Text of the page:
A galaxy about 23 million light-years away is the site of impressive, ongoing, fireworks. Rather than paper, powder, and fire, this galactic light show involves a giant black hole, shock waves, and vast reservoirs of gas. This galactic fireworks display is taking place in NGC 4258 (also known as M106), a spiral galaxy like the Milky Way. This galaxy is famous, however, for something that our galaxy doesn’t have – two extra spiral arms that glow in X-ray, optical, and radio light. These features, or anomalous arms, are not aligned with the plane of the galaxy, but instead intersect with it. The anomalous arms are seen in this new composite image of NGC 4258, where X-rays from NASA’s Chandra X-ray Observatory are blue, radio data from the NSF’s Karl Jansky Very Large Array are purple, optical data from NASA’s Hubble Space Telescope are yellow and blue, and infrared data from NASA’s Spitzer Space Telescope are red.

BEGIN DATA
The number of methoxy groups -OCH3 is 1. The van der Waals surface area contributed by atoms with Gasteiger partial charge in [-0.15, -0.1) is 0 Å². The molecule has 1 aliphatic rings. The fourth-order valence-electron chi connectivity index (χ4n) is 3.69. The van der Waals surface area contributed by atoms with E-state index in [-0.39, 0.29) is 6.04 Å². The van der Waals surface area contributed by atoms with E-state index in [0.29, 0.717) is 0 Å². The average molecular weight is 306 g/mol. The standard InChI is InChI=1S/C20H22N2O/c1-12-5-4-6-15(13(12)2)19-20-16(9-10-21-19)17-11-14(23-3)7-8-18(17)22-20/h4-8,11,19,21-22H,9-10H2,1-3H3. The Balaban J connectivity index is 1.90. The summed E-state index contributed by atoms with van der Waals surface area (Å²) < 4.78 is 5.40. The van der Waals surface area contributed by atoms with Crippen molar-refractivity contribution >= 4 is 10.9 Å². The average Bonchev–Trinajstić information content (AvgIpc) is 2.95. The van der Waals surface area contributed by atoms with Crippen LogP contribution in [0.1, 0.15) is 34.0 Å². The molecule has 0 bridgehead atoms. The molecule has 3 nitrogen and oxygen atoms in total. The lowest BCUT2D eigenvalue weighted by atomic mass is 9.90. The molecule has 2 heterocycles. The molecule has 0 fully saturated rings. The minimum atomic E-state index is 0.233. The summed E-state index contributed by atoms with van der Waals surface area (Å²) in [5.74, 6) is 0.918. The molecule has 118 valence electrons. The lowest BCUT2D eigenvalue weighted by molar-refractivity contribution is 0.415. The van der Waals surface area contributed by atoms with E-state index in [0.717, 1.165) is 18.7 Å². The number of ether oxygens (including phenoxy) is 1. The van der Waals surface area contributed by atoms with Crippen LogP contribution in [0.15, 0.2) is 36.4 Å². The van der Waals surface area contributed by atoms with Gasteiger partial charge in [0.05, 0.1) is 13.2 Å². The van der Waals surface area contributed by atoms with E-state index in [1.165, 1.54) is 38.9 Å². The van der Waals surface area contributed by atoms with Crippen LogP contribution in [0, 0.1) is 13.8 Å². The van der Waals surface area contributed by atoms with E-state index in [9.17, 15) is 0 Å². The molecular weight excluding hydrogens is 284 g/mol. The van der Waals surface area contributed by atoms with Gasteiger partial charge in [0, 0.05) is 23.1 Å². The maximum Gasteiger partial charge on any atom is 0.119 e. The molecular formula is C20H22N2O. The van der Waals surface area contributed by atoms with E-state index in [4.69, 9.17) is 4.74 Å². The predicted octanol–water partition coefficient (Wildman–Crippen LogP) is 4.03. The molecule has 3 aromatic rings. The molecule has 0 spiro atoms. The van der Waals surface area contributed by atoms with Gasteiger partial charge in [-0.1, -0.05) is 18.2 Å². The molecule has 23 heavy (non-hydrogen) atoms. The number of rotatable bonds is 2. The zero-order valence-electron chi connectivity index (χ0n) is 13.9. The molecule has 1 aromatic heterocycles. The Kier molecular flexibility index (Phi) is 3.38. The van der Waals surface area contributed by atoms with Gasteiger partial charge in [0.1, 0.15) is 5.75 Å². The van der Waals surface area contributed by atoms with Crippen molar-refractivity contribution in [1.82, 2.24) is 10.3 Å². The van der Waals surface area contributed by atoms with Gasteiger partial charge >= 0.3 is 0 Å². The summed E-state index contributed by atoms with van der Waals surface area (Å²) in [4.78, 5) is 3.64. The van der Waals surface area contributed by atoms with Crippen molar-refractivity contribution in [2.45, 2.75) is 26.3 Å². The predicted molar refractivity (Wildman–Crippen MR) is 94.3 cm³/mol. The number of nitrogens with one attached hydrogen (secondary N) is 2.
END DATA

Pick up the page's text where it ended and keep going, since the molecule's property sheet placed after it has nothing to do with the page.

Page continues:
In what may look to some like an undersea image of coral and seaweed, a new image from NASA’s Spitzer Space Telescope is showing the birth and death of stars. In this view, infrared data from Spitzer are green and blue, while longer-wavelength infrared light from NASA’s Wide-field Infrared Survey Explorer (WISE) are red. The stringy, seaweed-like filaments are the blown out remnants of a star that exploded in a supernova. The billowy clouds seen in pink are sites of massive star formation. Clusters of massive stars can be seen lighting up the clouds, and a bubble carved out from massive stars is seen near the bottom. This region contains portions of what are known as the W3 and W5 star-forming regions. In this image, Spitzer’s 3.6- and 4.5-micron data are blue and green, respectively, while WISE’s 12-micron data are red.

A collection of gas and dust over 500 light-years across, the Perseus Molecular Cloud hosts an abundance of young stars. Located on the edge of the Perseus Constellation, it was imaged by NASA’s Spitzer Space Telescope. NASA’s Jet Propulsion Laboratory, Pasadena, California, manages the Spitzer Space Telescope mission for NASA’s Science Mission Directorate, Washington. Science operations are conducted at the Spitzer Science Center at the California Institute of Technology, also in Pasadena. Caltech manages JPL for NASA.